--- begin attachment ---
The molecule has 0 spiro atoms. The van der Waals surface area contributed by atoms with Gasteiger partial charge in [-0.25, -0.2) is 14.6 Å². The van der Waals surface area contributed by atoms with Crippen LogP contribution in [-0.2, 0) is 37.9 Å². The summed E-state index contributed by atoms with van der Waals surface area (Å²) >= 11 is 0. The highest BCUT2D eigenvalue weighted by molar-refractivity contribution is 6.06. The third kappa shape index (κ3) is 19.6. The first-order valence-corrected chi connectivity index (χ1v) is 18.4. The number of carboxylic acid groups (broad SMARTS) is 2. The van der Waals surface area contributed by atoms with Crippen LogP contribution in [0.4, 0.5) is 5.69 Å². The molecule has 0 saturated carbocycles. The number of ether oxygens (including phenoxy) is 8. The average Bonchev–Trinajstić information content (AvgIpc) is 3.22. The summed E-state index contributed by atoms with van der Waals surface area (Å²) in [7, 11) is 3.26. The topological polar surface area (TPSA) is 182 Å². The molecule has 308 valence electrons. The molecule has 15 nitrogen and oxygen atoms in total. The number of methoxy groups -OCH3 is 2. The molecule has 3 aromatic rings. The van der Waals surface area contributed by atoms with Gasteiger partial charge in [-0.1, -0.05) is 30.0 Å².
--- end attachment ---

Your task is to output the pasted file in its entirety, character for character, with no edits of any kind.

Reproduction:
The molecule has 0 spiro atoms. The van der Waals surface area contributed by atoms with Gasteiger partial charge in [-0.25, -0.2) is 14.6 Å². The van der Waals surface area contributed by atoms with Crippen LogP contribution in [-0.2, 0) is 37.9 Å². The summed E-state index contributed by atoms with van der Waals surface area (Å²) >= 11 is 0. The highest BCUT2D eigenvalue weighted by molar-refractivity contribution is 6.06. The third kappa shape index (κ3) is 19.6. The first-order valence-corrected chi connectivity index (χ1v) is 18.4. The number of carboxylic acid groups (broad SMARTS) is 2. The van der Waals surface area contributed by atoms with Crippen LogP contribution in [0.4, 0.5) is 5.69 Å². The molecule has 0 saturated carbocycles. The number of ether oxygens (including phenoxy) is 8. The average Bonchev–Trinajstić information content (AvgIpc) is 3.22. The summed E-state index contributed by atoms with van der Waals surface area (Å²) in [7, 11) is 3.26. The topological polar surface area (TPSA) is 182 Å². The molecule has 308 valence electrons. The molecule has 15 nitrogen and oxygen atoms in total. The number of methoxy groups -OCH3 is 2. The molecule has 3 aromatic rings. The van der Waals surface area contributed by atoms with Gasteiger partial charge in [-0.1, -0.05) is 30.0 Å².